In 1979, she was appointed as the Federal Advisor on Leprosy to the Ministry of Health and Social Welfare of Government of Pakistan. Pfau went to distant areas of Pakistan where there were no medical facilities for leprosy patients. She collected donations in Germany and Pakistan and co-operated with hospitals in Rawalpindi and Karachi. In recognition of her service to the country, she was awarded Pakistani citizenship in 1988.
Due to her continued efforts, in 1996 the World Health Organization declared Pakistan one of the first countries in Asia to have controlled leprosy. According to the Dawn, the number of leprosy cases nationwide dropped significantly from 19,398 in the early 1980s to 531 in 2016.
On 9 September 1999, the Archbishop of Karachi, Simeon Anthony Pereira, celebrated a Mass at St. Patrick’s Cathedral to celebrate Pfau’s 70th birthday, which was attended by both Christians and Muslims.
In the early morning on 10 August 2017, around 4:00 a.m. PST, Pfau died at the Aga Khan University Hospital in Karachi after being admitted there due to respiratory problems on 4 August 2017. She was put on a ventilator after her condition worsened on 6 August. She refused life support, which her doctors removed the next day, according to her wish for “living a natural life”. Pfau had been dealing with several health problems due to her advanced age, including kidney and heart disease, for which she had been undergoing treatment for several years.
President Mamnoon Hussain issued the statement: “Dr Pfau’s services to end leprosy in Pakistan cannot be forgotten. She left her homeland and made Pakistan her home to serve humanity. The Pakistani nation salutes Dr Pfau and her great tradition to serve humanity will be continued.”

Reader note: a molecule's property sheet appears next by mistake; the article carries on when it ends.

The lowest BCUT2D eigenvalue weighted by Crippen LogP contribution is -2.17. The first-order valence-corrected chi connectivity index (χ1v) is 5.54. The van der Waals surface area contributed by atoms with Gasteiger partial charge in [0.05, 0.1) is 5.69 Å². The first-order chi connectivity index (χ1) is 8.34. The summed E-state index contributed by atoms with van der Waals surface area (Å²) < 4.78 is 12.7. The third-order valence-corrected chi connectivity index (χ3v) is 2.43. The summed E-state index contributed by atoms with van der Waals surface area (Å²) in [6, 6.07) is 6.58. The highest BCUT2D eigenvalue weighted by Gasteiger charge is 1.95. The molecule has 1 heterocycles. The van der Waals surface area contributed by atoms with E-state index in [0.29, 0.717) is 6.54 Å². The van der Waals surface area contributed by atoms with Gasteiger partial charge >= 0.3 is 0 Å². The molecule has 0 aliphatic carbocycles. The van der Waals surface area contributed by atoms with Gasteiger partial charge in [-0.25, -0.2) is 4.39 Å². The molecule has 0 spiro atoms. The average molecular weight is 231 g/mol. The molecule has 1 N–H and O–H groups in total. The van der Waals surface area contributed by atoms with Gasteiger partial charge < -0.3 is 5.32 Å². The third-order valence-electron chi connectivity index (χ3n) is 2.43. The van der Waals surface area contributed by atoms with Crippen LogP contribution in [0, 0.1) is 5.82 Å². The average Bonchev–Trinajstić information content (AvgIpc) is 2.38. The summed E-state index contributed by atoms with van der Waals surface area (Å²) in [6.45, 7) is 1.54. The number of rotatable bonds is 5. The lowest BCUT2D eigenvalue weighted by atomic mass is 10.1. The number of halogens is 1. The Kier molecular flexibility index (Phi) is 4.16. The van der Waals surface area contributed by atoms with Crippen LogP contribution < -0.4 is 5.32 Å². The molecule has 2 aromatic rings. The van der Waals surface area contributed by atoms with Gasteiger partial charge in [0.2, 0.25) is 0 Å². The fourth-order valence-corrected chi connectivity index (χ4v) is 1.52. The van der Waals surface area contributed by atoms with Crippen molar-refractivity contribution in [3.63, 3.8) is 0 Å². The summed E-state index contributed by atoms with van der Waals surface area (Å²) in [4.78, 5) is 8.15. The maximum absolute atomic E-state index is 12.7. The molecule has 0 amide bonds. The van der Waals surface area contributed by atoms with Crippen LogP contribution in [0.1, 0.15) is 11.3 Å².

Prime Minister Shahid Khaqan Abbasi said: “Dr Ruth Pfau may have been born in Germany, [but] her heart was always in Pakistan.” He further added that, “she came here at the dawn of a young nation looking to make lives better for those afflicted by disease and in doing so found herself a home. We will remember her for her courage, her loyalty, her service to the eradication of leprosy and most of all her patriotism.” He also announced that a state funeral would be held for her.
Chief of Army Staff Qamar Bajwa referred to Pfau as an “ambassador of humanity”.
Chief of Air Staff Air Chief Marshal Sohail Amaan named a medical college, being built at an airbase in Karachi, in her name. The college is now named as “Fazaia Ruth Pfau Medical College”. Its first classes are expected to commence in December 2019.
On 19 September 2017, Pfau’s body lay in state at the Holy Family Hospital in Karachi ahead of the funeral. The state funeral for Pfau was held at Saint Patrick’s Cathedral, in front of which the flags of Pakistan and Vatican City were flown at half mast, with Archbishop Joseph Coutts presiding over the Requiem. The Pakistani flag was draped over her coffin and a 19-gun salute was offered by contingents of all three wings of the Pakistan Armed Forces. The ceremony was broadcast live on Pakistan Television. Pfau was reportedly the first Christian and first non-Muslim to have a state funeral in Pakistan. She was then buried at Gora Qabaristan, a Christian cemetery in Karachi.
- 1969: Order of Merit (Germany)
- 1969: Sitara i Quaid i Azam
- 1979: Hilal-e-Imtiaz
- 1989: Hilal-i-Pakistan
- 2002: Ramon Magsaysay Award
- 2003: Jinnah Award from the Jinnah Society
- 2004: Doctor of Science (DSc), honoris causa. Aga Khan University, Karachi.
- 2010: Nishan-i-Quaid-i-Azam for public service.
- 2017: Civil Hospital, Karachi renamed to Dr Ruth K.M. Pfau Hospital
- The Pakistan Mint will issue 50,000 commemorative coins in honor of Dr Pfau.
The contents of this page are sourced from Wikipedia article on 4 July 2020. The contents are available under the CC BY-SA 4.0 license.